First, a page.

Jesus, Open Your World

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This is the sermon I preached at First Church Simsbury on April 30, 2017.

Luke 24:13-35

It is not always easy to take these stories that were written almost 2,000 years ago, and find relevance for our lives today. The seemingly supernatural elements of the resurrection of Jesus Christ can present particular challenges. Bringing these ancient stories into the present is one of the primary tasks of a preacher. This morning I will share a video that made this morning’s story come newly alive for me. But first, let’s review that story.

Later, that same day the women discovered the empty tomb, two followers of Jesus are walking along, talking about everything that had happened in Jerusalem. Well, along comes Jesus, who says, “Whassup?!” Not recognizing Jesus, they tell this stranger the story, that the person they hoped would make Israel great again had been persecuted and murdered by Jewish authorities; further, they share that the tomb of this Jesus had been found empty that very morning. There were even stories circulating that Jesus was alive!

Jesus, still unrecognized by his own followers by telling them the stories of their tradition, stories that point to Jesus’ divinity.

They arrive at their destination and invite this stranger to stay for dinner. When Jesus takes the bread, blesses and breaks it, BAM!, their eyes are opened and they recognize Jesus. And immediately, he disappears from their sight.

Then they get it. We felt his presence; our hearts were warmed, but we were too lost in our own world to recognize him.

So, that’s the ancient story. On the surface, not a lot for us to relate to.

The video is called, Worlds Apart: An Experiment. The video is four and a half minutes long, and was made to sell a product. I am not endorsing the product.

Click on link and watch video before continuing.

Worlds Apart: An Experiment

I would suggest that video effectively captures the message of the Emmaus Road story, communicating that message in a contemporary context.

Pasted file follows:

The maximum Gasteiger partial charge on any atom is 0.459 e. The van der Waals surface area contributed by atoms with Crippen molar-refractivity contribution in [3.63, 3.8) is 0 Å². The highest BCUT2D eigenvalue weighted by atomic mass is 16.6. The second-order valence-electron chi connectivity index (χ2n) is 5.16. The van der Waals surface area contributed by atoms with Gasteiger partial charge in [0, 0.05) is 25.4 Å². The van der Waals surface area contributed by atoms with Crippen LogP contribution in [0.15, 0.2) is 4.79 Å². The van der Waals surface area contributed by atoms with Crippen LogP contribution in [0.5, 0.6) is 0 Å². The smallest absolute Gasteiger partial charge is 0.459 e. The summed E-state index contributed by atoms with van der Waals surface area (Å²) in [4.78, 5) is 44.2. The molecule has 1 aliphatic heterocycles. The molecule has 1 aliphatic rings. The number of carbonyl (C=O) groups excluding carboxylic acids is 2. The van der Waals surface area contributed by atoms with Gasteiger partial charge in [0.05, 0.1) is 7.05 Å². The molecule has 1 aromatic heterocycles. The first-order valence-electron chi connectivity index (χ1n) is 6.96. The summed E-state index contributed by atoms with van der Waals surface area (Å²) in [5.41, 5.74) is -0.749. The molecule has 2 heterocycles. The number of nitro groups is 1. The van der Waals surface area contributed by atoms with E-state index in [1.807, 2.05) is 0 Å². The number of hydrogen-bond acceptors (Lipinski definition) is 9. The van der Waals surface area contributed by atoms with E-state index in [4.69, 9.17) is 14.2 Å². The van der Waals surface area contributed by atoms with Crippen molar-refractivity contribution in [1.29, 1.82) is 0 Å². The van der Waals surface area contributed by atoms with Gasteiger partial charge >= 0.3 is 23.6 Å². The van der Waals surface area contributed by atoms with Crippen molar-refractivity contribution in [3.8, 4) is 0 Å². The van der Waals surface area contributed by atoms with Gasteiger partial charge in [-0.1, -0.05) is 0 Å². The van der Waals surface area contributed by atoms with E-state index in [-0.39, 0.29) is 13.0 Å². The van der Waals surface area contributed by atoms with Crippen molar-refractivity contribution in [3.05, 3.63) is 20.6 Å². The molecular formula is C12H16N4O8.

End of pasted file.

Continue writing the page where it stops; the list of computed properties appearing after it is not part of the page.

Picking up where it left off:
The disciples were so absorbed in their own point of view that they were unable to recognize Jesus, more broadly, they were unable to see “that of God,” in the stranger.

Like the story of the two disciples and Jesus, the individuals in the video are at first unable to see the good in the other. They are shown positioning themselves against those who cause them to feel threatened.

The Emmaus Road story begins with the stranger, Jesus, walking alongside the two disciples. He fosters a connection with them by telling them familiar stories that reveal who he really is.

In a way, the video also asks the strangers to walk alongside each other, asking them to follow the instructions of this “experiment.” What are the ways the participants are invited to foster a connection with one another?

They participated in a common activity together. I think they called them “flat packs” in the video, but it is the equivalent of Ikea furniture, right? They are asked to put these pieces of furniture together. Did you catch the part where there were given each other’s instructions? They needed each other. They had to work together to assemble all the pieces into a bar.

Next they are asked to use five adjectives to describe themselves, then identify things they have in common. Two things happened here. First, in describing themselves they became confessional, using words like offensive and solemn, or saying, I have ups and down, or, I experienced homelessness. Participants also took this opportunity to affirm one another. We heard things like, you seem ambitious, you have a good aura, you would listen to me, thank you for your military service. These were ways of sharing their stories with each other.